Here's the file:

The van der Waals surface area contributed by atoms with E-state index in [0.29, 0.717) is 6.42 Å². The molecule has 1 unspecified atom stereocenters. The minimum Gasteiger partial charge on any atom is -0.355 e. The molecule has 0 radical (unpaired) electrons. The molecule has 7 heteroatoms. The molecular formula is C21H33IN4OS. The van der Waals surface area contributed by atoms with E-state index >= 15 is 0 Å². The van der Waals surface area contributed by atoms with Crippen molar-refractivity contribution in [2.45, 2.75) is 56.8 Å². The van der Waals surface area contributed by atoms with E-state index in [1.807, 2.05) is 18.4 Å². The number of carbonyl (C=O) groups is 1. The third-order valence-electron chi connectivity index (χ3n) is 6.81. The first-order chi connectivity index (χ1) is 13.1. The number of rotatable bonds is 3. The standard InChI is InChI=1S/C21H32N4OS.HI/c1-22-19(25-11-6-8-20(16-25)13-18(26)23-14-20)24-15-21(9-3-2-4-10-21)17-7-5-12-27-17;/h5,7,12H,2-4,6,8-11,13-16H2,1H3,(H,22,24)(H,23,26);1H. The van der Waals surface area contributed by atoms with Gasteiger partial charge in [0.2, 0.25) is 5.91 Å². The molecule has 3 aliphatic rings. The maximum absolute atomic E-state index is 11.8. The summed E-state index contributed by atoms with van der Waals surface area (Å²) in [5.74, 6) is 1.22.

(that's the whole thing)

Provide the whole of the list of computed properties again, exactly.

The van der Waals surface area contributed by atoms with E-state index in [0.29, 0.717) is 6.42 Å². The molecule has 1 unspecified atom stereocenters. The minimum Gasteiger partial charge on any atom is -0.355 e. The molecule has 0 radical (unpaired) electrons. The molecule has 7 heteroatoms. The molecular formula is C21H33IN4OS. The van der Waals surface area contributed by atoms with E-state index >= 15 is 0 Å². The van der Waals surface area contributed by atoms with Crippen molar-refractivity contribution in [2.45, 2.75) is 56.8 Å². The van der Waals surface area contributed by atoms with E-state index in [1.807, 2.05) is 18.4 Å². The number of carbonyl (C=O) groups is 1. The third-order valence-electron chi connectivity index (χ3n) is 6.81. The first-order chi connectivity index (χ1) is 13.1. The number of rotatable bonds is 3. The standard InChI is InChI=1S/C21H32N4OS.HI/c1-22-19(25-11-6-8-20(16-25)13-18(26)23-14-20)24-15-21(9-3-2-4-10-21)17-7-5-12-27-17;/h5,7,12H,2-4,6,8-11,13-16H2,1H3,(H,22,24)(H,23,26);1H. The van der Waals surface area contributed by atoms with Gasteiger partial charge in [0.2, 0.25) is 5.91 Å². The molecule has 3 aliphatic rings. The maximum absolute atomic E-state index is 11.8. The summed E-state index contributed by atoms with van der Waals surface area (Å²) in [5.74, 6) is 1.22.